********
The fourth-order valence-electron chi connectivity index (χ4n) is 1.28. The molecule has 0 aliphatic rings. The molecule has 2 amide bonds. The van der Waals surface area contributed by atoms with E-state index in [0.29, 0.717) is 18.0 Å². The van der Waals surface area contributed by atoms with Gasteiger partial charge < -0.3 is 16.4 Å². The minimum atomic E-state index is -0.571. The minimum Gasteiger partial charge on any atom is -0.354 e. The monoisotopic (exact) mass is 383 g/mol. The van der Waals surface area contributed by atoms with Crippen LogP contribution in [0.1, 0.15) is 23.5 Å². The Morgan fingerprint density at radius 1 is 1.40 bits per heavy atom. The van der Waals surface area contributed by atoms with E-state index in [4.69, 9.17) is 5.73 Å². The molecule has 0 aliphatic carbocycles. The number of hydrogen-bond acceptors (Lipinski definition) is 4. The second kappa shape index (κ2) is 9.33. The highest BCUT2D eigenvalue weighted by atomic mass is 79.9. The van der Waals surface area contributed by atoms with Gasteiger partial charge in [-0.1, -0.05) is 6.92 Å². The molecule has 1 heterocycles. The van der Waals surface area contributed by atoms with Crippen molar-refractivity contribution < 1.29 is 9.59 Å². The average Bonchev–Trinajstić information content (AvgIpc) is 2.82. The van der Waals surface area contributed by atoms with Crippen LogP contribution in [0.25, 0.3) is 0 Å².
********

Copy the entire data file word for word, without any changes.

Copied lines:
The fourth-order valence-electron chi connectivity index (χ4n) is 1.28. The molecule has 0 aliphatic rings. The molecule has 2 amide bonds. The van der Waals surface area contributed by atoms with E-state index in [0.29, 0.717) is 18.0 Å². The van der Waals surface area contributed by atoms with Gasteiger partial charge < -0.3 is 16.4 Å². The minimum atomic E-state index is -0.571. The minimum Gasteiger partial charge on any atom is -0.354 e. The monoisotopic (exact) mass is 383 g/mol. The van der Waals surface area contributed by atoms with Crippen LogP contribution in [0.1, 0.15) is 23.5 Å². The Morgan fingerprint density at radius 1 is 1.40 bits per heavy atom. The van der Waals surface area contributed by atoms with E-state index in [4.69, 9.17) is 5.73 Å². The molecule has 0 aliphatic carbocycles. The number of hydrogen-bond acceptors (Lipinski definition) is 4. The second kappa shape index (κ2) is 9.33. The highest BCUT2D eigenvalue weighted by atomic mass is 79.9. The van der Waals surface area contributed by atoms with Gasteiger partial charge in [-0.1, -0.05) is 6.92 Å². The molecule has 1 heterocycles. The van der Waals surface area contributed by atoms with Crippen molar-refractivity contribution < 1.29 is 9.59 Å². The average Bonchev–Trinajstić information content (AvgIpc) is 2.82. The van der Waals surface area contributed by atoms with Crippen LogP contribution in [0.25, 0.3) is 0 Å².